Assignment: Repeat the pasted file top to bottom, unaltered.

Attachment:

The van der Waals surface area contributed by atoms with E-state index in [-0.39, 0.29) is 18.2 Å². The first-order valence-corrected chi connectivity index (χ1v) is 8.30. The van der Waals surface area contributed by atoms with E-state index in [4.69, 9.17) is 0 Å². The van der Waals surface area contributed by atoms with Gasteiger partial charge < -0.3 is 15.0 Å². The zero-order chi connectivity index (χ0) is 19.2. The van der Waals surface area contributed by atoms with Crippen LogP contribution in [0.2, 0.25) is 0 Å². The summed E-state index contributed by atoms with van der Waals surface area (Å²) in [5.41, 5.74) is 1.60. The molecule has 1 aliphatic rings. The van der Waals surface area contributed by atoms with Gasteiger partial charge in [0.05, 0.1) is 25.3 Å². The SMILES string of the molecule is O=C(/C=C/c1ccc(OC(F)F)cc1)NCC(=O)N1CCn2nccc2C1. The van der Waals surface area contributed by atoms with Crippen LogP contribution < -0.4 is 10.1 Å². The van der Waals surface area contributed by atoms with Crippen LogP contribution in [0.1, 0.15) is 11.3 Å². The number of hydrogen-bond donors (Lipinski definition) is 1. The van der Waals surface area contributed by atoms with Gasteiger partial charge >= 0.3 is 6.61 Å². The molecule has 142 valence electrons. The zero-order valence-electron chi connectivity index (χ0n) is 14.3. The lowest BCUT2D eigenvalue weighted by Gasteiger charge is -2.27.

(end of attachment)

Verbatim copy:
The van der Waals surface area contributed by atoms with E-state index in [-0.39, 0.29) is 18.2 Å². The first-order valence-corrected chi connectivity index (χ1v) is 8.30. The van der Waals surface area contributed by atoms with E-state index in [4.69, 9.17) is 0 Å². The van der Waals surface area contributed by atoms with Gasteiger partial charge < -0.3 is 15.0 Å². The zero-order chi connectivity index (χ0) is 19.2. The van der Waals surface area contributed by atoms with Crippen LogP contribution in [0.2, 0.25) is 0 Å². The summed E-state index contributed by atoms with van der Waals surface area (Å²) in [5.41, 5.74) is 1.60. The molecule has 1 aliphatic rings. The van der Waals surface area contributed by atoms with Gasteiger partial charge in [0.05, 0.1) is 25.3 Å². The SMILES string of the molecule is O=C(/C=C/c1ccc(OC(F)F)cc1)NCC(=O)N1CCn2nccc2C1. The van der Waals surface area contributed by atoms with Crippen LogP contribution < -0.4 is 10.1 Å². The van der Waals surface area contributed by atoms with Crippen LogP contribution in [0.1, 0.15) is 11.3 Å². The number of hydrogen-bond donors (Lipinski definition) is 1. The van der Waals surface area contributed by atoms with Gasteiger partial charge >= 0.3 is 6.61 Å². The molecule has 142 valence electrons. The zero-order valence-electron chi connectivity index (χ0n) is 14.3. The lowest BCUT2D eigenvalue weighted by Gasteiger charge is -2.27.